Will Tucker

Nearly one-fifth of Reform Washington‘s funds this cycle have come from entities with “LLC” appended to their names.

Only a slice of the total $161,500 from LLCs appears problematic; corporate giving to super PACs, after the Supreme Court’s 2010 decision in Citizens United, is entirely legal.

But Reform Washington isn’t alone in receiving a significant portion of its funding from business entities. Most notably, the Fund for Louisiana’s Future, which supports Sen. David Vitter (R-La.), received about the same share of its contributions this cycle — 18.4 percent

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Supreme Court

Washington Post: Why the campaign to pressure Republicans to confirm Merrick Garland is failing

James Hohmann

I asked the senator during an interview whether he thinks conservatives are more amped up about the SCOTUS fight than liberals. “Yes, sure, yes,” he replied. “The people I’m talking to say, ‘You’re going to hold tight, aren’t you? You’re going to hold firm? You’re not going to squish out on this one?’

“No, don’t worry about it,” the senator says he tells them. 

“Let’s face it,” he added during the interview. “There are very few things that motivate, and quite honestly anger, our conservative supporters more than judges that we thought were conservative that all of a sudden … don’t call the balls and strikes but change the strike zone. You know, John Roberts and Justice (Anthony) Kennedy.”

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Politico: Clinton asks for $353K to sit with the Clooneys

Annie Karni and Kenneth P. Vogel

For two seats at the head table with Clinton, George Clooney and his wife, attorney Amal Clooney, at an April 15 fundraiser, a couple must contribute or raise a whopping $353,400 — a huge ticket price for a hard-dollar fundraiser.

The Bay Area fundraiser, hosted at the home of venture capitalist Shervin Pishevar, is one of two events starring the Clooneys. On April 16, Clinton and the Clooneys will reunite at the Clooney Los Angeles mansion, where tickets cost $33,400 per person to dine at the table with one of Hollywood’s most glamorous couples.

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Political Parties

Vox: American politics has reached peak polarization

Lee Drutman

For a long time in American politics, we’ve been trapped in a cycle of ever-escalating political polarization. As measured by voting patterns in the US Congress, the two parties have pulled apart to distances we’ve never seen before. As measured by consistent partisan positioning among voters, the split in the electorate has reached a historic level of divisiveness.

But this is about to end. We’ve now hit peak polarization. The forces that have fueled the widening gap between the two political parties are now fueling fights within the two political parties, fights that will lead to new coalitions in American politics, eventually realigning the two parties. A new era of American politics is about to emerge.

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Dangers of Disclosure

NBC News: Criticism of Trump Draws Online Harassment, Threats

Jane C. Timm

“She woke up and there was a very, very nasty threatening voicemail from somebody who’s a Trump supporter. She’s going to make a decision about a police report,” Mair told MSNBC. “I’ve already had to file a police report about a Trump supporter who threatened to behead me.”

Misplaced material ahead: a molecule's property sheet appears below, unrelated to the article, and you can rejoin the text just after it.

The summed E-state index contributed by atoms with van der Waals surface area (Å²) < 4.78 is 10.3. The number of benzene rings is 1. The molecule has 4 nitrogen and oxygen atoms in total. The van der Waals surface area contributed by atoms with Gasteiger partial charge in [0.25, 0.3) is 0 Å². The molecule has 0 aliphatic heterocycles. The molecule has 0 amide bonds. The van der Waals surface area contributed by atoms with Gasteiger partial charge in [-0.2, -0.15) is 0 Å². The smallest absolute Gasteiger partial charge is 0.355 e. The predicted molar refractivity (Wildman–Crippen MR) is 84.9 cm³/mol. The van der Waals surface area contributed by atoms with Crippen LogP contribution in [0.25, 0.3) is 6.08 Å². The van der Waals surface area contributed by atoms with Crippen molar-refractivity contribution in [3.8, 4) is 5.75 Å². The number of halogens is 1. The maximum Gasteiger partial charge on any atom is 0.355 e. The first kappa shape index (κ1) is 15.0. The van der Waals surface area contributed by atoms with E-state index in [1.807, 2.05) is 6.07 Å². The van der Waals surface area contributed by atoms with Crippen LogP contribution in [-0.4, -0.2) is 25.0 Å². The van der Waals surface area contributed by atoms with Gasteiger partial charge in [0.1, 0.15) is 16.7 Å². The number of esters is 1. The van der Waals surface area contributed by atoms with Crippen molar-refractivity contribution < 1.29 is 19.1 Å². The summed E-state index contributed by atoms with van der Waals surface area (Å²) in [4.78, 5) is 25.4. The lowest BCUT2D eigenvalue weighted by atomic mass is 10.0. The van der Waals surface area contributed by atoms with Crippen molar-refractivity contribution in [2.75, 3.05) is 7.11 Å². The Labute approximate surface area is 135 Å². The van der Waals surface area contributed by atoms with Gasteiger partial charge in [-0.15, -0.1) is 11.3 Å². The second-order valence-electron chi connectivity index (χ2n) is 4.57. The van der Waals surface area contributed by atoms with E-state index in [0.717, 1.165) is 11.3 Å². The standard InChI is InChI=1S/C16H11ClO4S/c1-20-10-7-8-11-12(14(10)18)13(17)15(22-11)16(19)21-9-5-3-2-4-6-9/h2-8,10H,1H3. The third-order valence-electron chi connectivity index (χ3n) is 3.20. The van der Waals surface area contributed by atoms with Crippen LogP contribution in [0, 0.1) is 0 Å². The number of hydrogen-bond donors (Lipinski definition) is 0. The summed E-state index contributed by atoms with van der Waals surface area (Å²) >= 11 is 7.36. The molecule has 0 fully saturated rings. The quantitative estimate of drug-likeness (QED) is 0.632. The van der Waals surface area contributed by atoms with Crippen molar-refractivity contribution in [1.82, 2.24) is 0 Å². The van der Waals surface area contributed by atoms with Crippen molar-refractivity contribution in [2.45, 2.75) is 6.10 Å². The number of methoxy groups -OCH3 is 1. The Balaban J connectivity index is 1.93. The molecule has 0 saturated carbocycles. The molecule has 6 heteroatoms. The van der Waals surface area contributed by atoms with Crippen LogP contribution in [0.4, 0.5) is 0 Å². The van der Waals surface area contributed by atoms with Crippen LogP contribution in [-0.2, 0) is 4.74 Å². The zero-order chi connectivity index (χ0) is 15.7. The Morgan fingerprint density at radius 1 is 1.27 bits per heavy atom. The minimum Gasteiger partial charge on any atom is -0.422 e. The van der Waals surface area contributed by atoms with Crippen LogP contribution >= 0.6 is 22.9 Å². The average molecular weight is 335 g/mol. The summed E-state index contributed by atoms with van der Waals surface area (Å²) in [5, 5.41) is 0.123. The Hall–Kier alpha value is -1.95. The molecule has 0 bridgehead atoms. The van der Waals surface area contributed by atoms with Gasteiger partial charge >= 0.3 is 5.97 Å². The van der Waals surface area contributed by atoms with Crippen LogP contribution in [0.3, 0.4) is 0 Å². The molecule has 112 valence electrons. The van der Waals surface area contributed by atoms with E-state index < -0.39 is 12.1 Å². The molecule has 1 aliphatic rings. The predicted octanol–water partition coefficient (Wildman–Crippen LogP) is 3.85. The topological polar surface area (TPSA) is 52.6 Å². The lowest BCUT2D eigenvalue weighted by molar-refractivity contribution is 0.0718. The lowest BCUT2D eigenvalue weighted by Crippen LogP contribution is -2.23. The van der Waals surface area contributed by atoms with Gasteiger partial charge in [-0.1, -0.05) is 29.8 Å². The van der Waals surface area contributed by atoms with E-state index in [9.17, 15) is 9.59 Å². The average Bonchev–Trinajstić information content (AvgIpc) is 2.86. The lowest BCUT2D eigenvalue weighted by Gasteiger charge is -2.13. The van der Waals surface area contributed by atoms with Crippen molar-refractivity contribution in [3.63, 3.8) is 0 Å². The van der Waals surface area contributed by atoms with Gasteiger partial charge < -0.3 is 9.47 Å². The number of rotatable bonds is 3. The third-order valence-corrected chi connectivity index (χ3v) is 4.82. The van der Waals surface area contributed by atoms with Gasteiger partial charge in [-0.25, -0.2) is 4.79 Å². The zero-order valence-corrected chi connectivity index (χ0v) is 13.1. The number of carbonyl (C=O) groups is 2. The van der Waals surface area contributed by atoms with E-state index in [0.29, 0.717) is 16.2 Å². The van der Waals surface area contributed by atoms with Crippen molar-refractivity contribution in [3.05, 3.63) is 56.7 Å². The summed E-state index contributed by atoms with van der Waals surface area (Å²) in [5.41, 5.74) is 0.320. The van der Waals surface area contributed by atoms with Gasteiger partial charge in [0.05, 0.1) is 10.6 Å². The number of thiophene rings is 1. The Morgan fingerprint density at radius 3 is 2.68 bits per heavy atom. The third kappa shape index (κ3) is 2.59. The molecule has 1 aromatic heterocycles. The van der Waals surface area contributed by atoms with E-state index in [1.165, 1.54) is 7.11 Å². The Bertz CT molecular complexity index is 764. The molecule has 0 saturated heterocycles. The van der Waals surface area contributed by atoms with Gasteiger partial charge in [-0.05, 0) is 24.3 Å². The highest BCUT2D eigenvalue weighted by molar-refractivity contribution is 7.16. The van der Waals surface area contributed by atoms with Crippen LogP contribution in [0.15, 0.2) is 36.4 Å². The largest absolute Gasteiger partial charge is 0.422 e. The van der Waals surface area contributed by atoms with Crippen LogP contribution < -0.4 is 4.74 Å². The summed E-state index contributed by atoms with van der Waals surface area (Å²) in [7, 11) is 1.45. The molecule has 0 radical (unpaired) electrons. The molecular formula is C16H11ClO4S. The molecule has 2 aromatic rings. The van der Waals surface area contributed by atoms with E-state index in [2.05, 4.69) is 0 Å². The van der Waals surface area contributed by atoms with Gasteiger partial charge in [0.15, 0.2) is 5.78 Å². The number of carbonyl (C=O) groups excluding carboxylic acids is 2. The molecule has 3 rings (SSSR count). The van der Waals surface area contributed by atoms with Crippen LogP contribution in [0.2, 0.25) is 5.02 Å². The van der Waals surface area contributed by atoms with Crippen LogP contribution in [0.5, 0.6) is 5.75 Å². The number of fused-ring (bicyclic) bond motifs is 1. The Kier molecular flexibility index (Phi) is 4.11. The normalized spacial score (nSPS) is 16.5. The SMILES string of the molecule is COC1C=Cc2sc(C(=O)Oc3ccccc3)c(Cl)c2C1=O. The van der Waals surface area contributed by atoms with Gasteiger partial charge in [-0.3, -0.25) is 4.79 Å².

Mair is just one of the many who have spoken out against Trump and been harassed for it. Her home address was later published online by one of his supporters, she tweeted.

As Trump routinely tweets attacks at his rivals that are then seen by his 6 million Twitter followers, others take it further: Ganging up, harassing and threatening his critics online and in person for weeks and months on end. They adopt Trump-like insults — his critics are often “losers” — and routinely publish and circulate private information, just as Trump did last summer when he read rival candidate Sen. Lindsey Graham’s cell phone number aloud on live television.

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Candidates and Campaigns

Los Angeles Times: Clinton criticizes lax campaign finance laws between two L.A.-area fundraisers

Seema Mehta

In between attending two Los Angeles-area fundraisers, Democratic front-runner Hillary Clinton railed against the laxness of campaign finance laws on “Jimmy Kimmel Live!”

“We have to raise money. I raise a lot of money at events and I raise a lot of money online, but there should not be these huge loopholes for corporations and billionaires to just put as much money as they want to and not even have to tell you who it comes from or really disclose very much at all,” Clinton told Kimmel, arguing that Citizens United, the Supreme Court decision that weakened campaign finance laws, must be overturned. “It is wrong.”

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The States

San Luis Obispo Tribune: Carpenter changes mind on ‘democracy vouchers’ for campaign finance

Dan Carpenter, Vice Mayor

On March 15, the majority of the SLO City Council, including myself, gave direction to staff to return with a discussion of policy, legal and operational issues on the idea of creating a “democracy voucher” system giving public funds to candidates who agree only to receive contributions through the program…

I was wrong to think this was the answer to achieving that goal, and I will oppose this proposed ordinance when it returns for further council consideration.

In the hours and days following the decision, I heard from many citizens throughout the community with a primary concern about the inappropriate use of taxpayer resources for candidates.

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Brian Walsh

Brian is a Research Fellow at the Center for Competitive Politics.